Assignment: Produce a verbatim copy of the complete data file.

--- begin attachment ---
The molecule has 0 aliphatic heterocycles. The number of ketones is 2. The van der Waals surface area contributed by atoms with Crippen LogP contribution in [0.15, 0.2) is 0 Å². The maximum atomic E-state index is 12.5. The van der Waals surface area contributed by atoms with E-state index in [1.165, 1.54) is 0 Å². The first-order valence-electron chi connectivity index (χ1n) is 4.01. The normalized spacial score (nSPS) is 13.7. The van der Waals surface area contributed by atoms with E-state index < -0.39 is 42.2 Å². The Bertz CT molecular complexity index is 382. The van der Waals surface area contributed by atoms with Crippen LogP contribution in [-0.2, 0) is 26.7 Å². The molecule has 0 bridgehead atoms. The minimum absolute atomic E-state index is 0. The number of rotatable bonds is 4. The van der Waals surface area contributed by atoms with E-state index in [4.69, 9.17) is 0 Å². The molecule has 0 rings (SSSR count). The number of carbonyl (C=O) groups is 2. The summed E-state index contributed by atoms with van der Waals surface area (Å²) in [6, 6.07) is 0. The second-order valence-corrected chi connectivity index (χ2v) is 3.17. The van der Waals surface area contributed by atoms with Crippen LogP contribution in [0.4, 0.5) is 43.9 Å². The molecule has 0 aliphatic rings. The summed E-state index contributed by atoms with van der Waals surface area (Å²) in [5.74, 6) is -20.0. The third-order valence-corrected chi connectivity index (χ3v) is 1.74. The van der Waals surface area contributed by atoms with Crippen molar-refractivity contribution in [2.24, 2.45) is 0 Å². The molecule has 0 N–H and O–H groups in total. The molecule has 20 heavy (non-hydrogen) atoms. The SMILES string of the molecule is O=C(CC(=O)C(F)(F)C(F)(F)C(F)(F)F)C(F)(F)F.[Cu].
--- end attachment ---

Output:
The molecule has 0 aliphatic heterocycles. The number of ketones is 2. The van der Waals surface area contributed by atoms with Crippen LogP contribution in [0.15, 0.2) is 0 Å². The maximum atomic E-state index is 12.5. The van der Waals surface area contributed by atoms with E-state index in [1.165, 1.54) is 0 Å². The first-order valence-electron chi connectivity index (χ1n) is 4.01. The normalized spacial score (nSPS) is 13.7. The van der Waals surface area contributed by atoms with E-state index < -0.39 is 42.2 Å². The Bertz CT molecular complexity index is 382. The van der Waals surface area contributed by atoms with Crippen LogP contribution in [-0.2, 0) is 26.7 Å². The molecule has 0 bridgehead atoms. The minimum absolute atomic E-state index is 0. The number of rotatable bonds is 4. The van der Waals surface area contributed by atoms with E-state index in [4.69, 9.17) is 0 Å². The molecule has 0 rings (SSSR count). The number of carbonyl (C=O) groups is 2. The summed E-state index contributed by atoms with van der Waals surface area (Å²) in [6, 6.07) is 0. The second-order valence-corrected chi connectivity index (χ2v) is 3.17. The van der Waals surface area contributed by atoms with Crippen LogP contribution in [0.4, 0.5) is 43.9 Å². The molecule has 0 aliphatic rings. The summed E-state index contributed by atoms with van der Waals surface area (Å²) in [5.74, 6) is -20.0. The third-order valence-corrected chi connectivity index (χ3v) is 1.74. The van der Waals surface area contributed by atoms with Crippen molar-refractivity contribution in [2.24, 2.45) is 0 Å². The molecule has 0 N–H and O–H groups in total. The molecule has 20 heavy (non-hydrogen) atoms. The SMILES string of the molecule is O=C(CC(=O)C(F)(F)C(F)(F)C(F)(F)F)C(F)(F)F.[Cu].